The small town is located where the river Arvia and Ombrone converge

Read the story of Buonconvento on Buonconvento A hospitable land with a taste of memory “After passing Siena and having crossed the ponte d’Arbia, it’s her, a land of light that always stays close to me, even when I’m far away” (M. Luzi)Read the story of
There have been settlements on the site where Buonconvento is today since ancient times. The first documented evidence of human habitation here though dates back to the end of the twelfth century. It is documented as being an important town for trade, thanks to its strategic position on the two rivers, the Arvia and the Ombrone. 
The pilgrims’ route that travels from northern Europe to Rome, the Via Francigena, also passes close to Buonconvento and would have brought a lot of trade to the town. The first written reference to the town appears in a document dated 1191 in which the King of France, Filippo Augusto, notes passing through ‘Bon-couvent’ on his way back from the crusades.

Buonconvento became an even more important strategic town during the period when it was under the rule of Siena in the thirteenth century. In 1289 it was invaded by Sienese Ghibellines and occupied by imperial troops led by Enrico (or Arrigo) VII of Luxembourg. It was here in Buonconvento on the 24th August 1313 that the emperor died – his death signalled the end of the hopes of the Ghibelline forces.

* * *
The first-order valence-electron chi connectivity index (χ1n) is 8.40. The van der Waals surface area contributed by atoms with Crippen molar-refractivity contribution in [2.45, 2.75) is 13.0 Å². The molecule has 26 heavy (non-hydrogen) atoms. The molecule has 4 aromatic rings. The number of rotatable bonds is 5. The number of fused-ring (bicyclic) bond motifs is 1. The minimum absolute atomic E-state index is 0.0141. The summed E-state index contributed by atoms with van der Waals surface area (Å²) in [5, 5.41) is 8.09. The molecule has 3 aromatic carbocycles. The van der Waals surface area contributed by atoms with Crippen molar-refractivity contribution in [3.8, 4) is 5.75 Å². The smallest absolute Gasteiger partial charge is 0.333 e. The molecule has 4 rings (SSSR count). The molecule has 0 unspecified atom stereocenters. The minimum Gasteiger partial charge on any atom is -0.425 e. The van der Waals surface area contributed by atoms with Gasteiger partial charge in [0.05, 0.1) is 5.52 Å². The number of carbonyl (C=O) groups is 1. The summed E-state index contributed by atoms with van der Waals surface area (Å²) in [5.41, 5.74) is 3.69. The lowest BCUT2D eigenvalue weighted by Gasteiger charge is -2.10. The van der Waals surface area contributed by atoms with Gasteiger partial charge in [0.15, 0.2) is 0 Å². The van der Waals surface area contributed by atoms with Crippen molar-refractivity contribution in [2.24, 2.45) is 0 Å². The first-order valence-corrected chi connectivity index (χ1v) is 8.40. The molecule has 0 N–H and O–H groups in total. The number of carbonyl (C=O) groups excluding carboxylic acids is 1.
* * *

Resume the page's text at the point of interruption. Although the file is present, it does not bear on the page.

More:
After having been captured for a time by the army of Perugia, Buonconvento was fortified by the Sienese between 1371 and 1385. The old town centre is still surrounded by the splendid walls built in this period to defend the town. In 1480 Buonconvento took on Sienese citizenship. When Siena fell in 1559, the town (along with the rest of Siena’s towns) became part of the Grand Duchy of Tuscany which was ruled first by the Medici and then by the Lorena.

The main economic activities of the area are all in some way connected to agriculture, in particular to the cultivation of cereals, grapes, olives, flax and hemp. Mulberry trees are also grown for silk worms which in recent years have proved to be a real gold mine for the town.
The Val d’Arbia also boasts many areas where the famous white truffle is harvested. The main industry in the area is connected to tobacco manufacturing and producing ceramics for tiles.

The Museo della Val d’Arbia (Val d’Arbia Museum) has recently been opened in the centre of Buonconvento. Here, visitors will find works of art by Sano di Pietro and Matteo di Giovanni. Other sites of interest in the town include the Museo di Arte Sacra (the Museum of Sacred Art), Palazzo Ricci, the church of San Pietro e Paolo (Saint Peter and Saint Paul) and the Oratorio di San Sebastiano (the Oratory of Saint Sebastian).